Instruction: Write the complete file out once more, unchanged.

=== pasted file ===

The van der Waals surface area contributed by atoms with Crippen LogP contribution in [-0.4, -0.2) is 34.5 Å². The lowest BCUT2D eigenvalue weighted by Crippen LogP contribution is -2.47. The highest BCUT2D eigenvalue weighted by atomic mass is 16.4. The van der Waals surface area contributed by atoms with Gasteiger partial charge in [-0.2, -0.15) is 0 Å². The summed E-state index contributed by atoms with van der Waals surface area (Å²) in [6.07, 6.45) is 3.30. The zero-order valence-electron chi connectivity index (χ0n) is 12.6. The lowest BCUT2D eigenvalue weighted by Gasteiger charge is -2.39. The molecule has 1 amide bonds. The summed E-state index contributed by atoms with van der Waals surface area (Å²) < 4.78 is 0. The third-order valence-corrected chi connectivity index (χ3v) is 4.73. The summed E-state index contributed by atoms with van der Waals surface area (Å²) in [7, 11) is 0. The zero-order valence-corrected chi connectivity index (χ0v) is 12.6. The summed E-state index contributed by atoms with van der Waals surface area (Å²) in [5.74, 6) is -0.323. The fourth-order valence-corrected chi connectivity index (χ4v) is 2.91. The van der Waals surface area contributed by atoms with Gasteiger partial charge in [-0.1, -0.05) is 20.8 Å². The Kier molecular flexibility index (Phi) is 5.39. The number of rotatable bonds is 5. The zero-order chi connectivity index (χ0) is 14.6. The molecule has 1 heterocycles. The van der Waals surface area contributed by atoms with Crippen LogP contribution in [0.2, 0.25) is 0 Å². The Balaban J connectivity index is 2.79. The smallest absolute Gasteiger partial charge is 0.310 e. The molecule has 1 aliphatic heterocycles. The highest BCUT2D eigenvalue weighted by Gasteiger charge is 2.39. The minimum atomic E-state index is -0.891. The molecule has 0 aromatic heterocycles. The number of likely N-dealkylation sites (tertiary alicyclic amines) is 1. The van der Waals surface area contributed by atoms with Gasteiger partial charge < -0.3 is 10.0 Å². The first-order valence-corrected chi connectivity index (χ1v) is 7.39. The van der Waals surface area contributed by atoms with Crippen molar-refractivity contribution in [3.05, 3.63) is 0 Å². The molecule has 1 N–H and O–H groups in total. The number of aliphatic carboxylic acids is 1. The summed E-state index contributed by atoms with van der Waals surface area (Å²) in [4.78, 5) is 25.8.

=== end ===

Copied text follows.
The van der Waals surface area contributed by atoms with Crippen LogP contribution in [-0.4, -0.2) is 34.5 Å². The lowest BCUT2D eigenvalue weighted by Crippen LogP contribution is -2.47. The highest BCUT2D eigenvalue weighted by atomic mass is 16.4. The van der Waals surface area contributed by atoms with Gasteiger partial charge in [-0.2, -0.15) is 0 Å². The summed E-state index contributed by atoms with van der Waals surface area (Å²) in [6.07, 6.45) is 3.30. The zero-order valence-electron chi connectivity index (χ0n) is 12.6. The lowest BCUT2D eigenvalue weighted by Gasteiger charge is -2.39. The molecule has 1 amide bonds. The summed E-state index contributed by atoms with van der Waals surface area (Å²) < 4.78 is 0. The third-order valence-corrected chi connectivity index (χ3v) is 4.73. The summed E-state index contributed by atoms with van der Waals surface area (Å²) in [7, 11) is 0. The zero-order valence-corrected chi connectivity index (χ0v) is 12.6. The summed E-state index contributed by atoms with van der Waals surface area (Å²) in [5.74, 6) is -0.323. The fourth-order valence-corrected chi connectivity index (χ4v) is 2.91. The van der Waals surface area contributed by atoms with Gasteiger partial charge in [-0.1, -0.05) is 20.8 Å². The Kier molecular flexibility index (Phi) is 5.39. The number of rotatable bonds is 5. The zero-order chi connectivity index (χ0) is 14.6. The molecule has 1 heterocycles. The van der Waals surface area contributed by atoms with Crippen LogP contribution in [0.2, 0.25) is 0 Å². The Balaban J connectivity index is 2.79. The smallest absolute Gasteiger partial charge is 0.310 e. The molecule has 1 aliphatic heterocycles. The highest BCUT2D eigenvalue weighted by Gasteiger charge is 2.39. The minimum atomic E-state index is -0.891. The molecule has 0 aromatic heterocycles. The number of likely N-dealkylation sites (tertiary alicyclic amines) is 1. The van der Waals surface area contributed by atoms with Gasteiger partial charge < -0.3 is 10.0 Å². The first-order valence-corrected chi connectivity index (χ1v) is 7.39. The van der Waals surface area contributed by atoms with Crippen molar-refractivity contribution in [3.05, 3.63) is 0 Å². The molecule has 1 N–H and O–H groups in total. The number of aliphatic carboxylic acids is 1. The summed E-state index contributed by atoms with van der Waals surface area (Å²) in [4.78, 5) is 25.8.